When you go to work, whether you clock in with a time card or manage your hours another way, you trust that you will be getting paid for that time.  An hour worked equals an hour’s pay, and that is definitely the way it should be done.

However, not all employers are as trustworthy as we assume that they are, and wage theft is sadly becoming a common fact of life in many businesses.  Wage theft can be minor, in which case many people simply write it off as a bad experience and move on to another job, or it can have severe implications on a person’s life.

What is Wage Theft?

Wage theft is simple – it is what occurs when someone works but does not get paid for the time that they put in.  It is not the same as a company occasionally forgetting to add your overtime and then adding it to your paycheck when you point it out.  Employer wage theft is the ongoing neglect of paying an employee for the time they worked, and is often seen in lack of pay for overtime hours, adding in breaks that did not occur, making illegal deductions, or moving hours to an upcoming week to avoid paying overtime.

How Can Wage Theft Severely Impact Your Life?

According to the Economic Policy Institute, employers annually steal billions of dollars from their workers’ paychecks every year.  This often hurts those who are already in the low income bracket and who can least afford to lose extra income, but it can  have major impacts on others as well.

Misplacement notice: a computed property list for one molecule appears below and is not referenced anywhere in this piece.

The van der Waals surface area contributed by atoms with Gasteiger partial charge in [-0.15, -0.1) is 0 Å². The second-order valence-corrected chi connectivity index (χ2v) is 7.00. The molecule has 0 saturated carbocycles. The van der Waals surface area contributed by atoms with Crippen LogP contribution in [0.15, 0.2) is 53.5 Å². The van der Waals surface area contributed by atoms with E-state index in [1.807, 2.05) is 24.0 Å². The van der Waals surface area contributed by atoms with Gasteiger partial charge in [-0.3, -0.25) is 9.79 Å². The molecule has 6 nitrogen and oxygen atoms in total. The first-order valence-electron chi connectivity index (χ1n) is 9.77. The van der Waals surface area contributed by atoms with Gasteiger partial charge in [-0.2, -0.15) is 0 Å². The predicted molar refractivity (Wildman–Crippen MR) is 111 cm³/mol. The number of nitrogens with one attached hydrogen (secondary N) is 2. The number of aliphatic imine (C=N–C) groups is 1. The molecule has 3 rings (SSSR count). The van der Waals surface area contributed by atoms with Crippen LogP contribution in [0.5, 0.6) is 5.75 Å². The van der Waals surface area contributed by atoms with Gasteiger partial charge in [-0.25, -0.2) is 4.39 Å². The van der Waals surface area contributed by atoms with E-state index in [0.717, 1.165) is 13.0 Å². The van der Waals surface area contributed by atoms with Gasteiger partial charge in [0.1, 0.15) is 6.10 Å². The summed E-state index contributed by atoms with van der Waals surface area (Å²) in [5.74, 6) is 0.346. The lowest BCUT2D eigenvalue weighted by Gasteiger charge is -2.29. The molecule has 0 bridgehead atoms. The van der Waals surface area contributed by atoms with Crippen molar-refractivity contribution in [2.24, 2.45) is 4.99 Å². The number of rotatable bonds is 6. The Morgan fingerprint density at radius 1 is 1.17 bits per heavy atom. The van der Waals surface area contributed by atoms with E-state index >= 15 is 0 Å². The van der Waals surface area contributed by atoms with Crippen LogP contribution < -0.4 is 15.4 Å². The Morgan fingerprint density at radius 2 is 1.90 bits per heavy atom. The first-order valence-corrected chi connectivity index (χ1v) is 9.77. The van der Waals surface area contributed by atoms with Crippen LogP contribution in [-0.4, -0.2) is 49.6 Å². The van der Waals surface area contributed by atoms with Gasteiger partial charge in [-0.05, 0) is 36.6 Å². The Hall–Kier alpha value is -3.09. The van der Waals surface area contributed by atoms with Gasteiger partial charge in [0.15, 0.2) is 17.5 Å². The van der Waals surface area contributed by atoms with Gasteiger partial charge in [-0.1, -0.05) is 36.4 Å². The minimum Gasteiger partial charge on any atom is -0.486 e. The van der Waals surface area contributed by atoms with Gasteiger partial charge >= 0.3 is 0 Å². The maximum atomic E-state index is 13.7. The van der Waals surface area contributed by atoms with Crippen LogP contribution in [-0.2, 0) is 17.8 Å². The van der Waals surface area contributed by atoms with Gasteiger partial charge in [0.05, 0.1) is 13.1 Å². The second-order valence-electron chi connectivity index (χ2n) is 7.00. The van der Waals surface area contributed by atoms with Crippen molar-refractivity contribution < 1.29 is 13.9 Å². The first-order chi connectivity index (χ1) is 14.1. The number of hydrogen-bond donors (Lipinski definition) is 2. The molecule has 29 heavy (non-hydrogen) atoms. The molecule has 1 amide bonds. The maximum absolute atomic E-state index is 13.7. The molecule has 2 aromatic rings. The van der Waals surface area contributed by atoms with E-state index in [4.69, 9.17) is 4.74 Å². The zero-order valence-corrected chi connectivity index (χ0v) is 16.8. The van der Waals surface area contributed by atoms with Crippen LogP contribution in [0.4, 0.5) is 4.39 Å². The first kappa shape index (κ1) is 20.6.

Minimum wage violations affect low-income workers, causing them to rely on public assistance.  

Minimum wage violations are when employees are paid less than minimum wage.  Those who accept that pay are often already migrant workers or those who have difficulty finding work and are desperate for whatever money they can get paid.

The steady income itself is not enough to survive and take care of a family, so these people must then rely on public assistance, which sets off a chain reaction that affects millions of people.  Public assistance costs taxpayers money, often impacting state and local economies to the point that other people may lose their jobs entirely.

Allowing discrimination in wages creates a ripple effect throughout the country.  

Most commonly, young people, immigrants and minorities are victims of wage theft.  But once employers see that they can get away with paying less than the minimum wage or banking a  few extra dollars here and there by throwing in breaks that did not happen or forgetting to pay overtime, it becomes a large problem for everyone.

Businesses that engage in the illegal practice of wage theft are undercutting other honest businesses. 

The money that a business saves by cheating its employees of their rightful wages can be used to reduce their prices, bringing in more business from unsuspecting customers.  However, this ends up hurting those businesses who have to charge a little more to be able to pay their employees what they deserve.

Wage Theft is a Crime, Report It

If you or someone you know is a victim of wage theft, contact your state’s Department of Labor or the federal government’s Wage and Hour Division.  If you are the victim of wage theft, you should contact a wage and hour attorney to get your rightful compensation.

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